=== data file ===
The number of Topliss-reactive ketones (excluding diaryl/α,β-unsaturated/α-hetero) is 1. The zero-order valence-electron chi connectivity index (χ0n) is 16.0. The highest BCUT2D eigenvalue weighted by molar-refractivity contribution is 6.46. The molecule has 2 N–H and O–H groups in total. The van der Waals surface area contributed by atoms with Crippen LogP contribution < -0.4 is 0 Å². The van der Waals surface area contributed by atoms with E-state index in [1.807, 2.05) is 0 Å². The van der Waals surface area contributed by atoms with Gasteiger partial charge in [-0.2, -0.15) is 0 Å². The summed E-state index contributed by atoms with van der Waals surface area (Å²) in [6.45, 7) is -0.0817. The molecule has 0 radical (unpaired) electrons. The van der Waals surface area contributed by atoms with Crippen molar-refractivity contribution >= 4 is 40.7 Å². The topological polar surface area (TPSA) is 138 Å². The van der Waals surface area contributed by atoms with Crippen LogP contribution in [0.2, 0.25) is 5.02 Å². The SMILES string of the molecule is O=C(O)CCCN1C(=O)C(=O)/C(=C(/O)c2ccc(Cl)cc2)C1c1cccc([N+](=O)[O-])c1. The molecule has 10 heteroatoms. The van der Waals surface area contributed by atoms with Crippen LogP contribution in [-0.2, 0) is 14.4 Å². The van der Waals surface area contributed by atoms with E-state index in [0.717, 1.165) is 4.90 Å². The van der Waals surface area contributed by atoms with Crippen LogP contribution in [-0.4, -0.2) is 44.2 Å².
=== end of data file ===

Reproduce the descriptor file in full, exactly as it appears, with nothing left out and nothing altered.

The number of Topliss-reactive ketones (excluding diaryl/α,β-unsaturated/α-hetero) is 1. The zero-order valence-electron chi connectivity index (χ0n) is 16.0. The highest BCUT2D eigenvalue weighted by molar-refractivity contribution is 6.46. The molecule has 2 N–H and O–H groups in total. The van der Waals surface area contributed by atoms with Crippen LogP contribution < -0.4 is 0 Å². The van der Waals surface area contributed by atoms with E-state index in [1.807, 2.05) is 0 Å². The van der Waals surface area contributed by atoms with Gasteiger partial charge in [-0.2, -0.15) is 0 Å². The summed E-state index contributed by atoms with van der Waals surface area (Å²) in [6.45, 7) is -0.0817. The molecule has 0 radical (unpaired) electrons. The van der Waals surface area contributed by atoms with Crippen molar-refractivity contribution >= 4 is 40.7 Å². The topological polar surface area (TPSA) is 138 Å². The van der Waals surface area contributed by atoms with Crippen LogP contribution in [0.2, 0.25) is 5.02 Å². The SMILES string of the molecule is O=C(O)CCCN1C(=O)C(=O)/C(=C(/O)c2ccc(Cl)cc2)C1c1cccc([N+](=O)[O-])c1. The molecule has 10 heteroatoms. The van der Waals surface area contributed by atoms with Crippen LogP contribution in [-0.2, 0) is 14.4 Å². The van der Waals surface area contributed by atoms with E-state index in [0.717, 1.165) is 4.90 Å². The van der Waals surface area contributed by atoms with Crippen LogP contribution in [-0.4, -0.2) is 44.2 Å².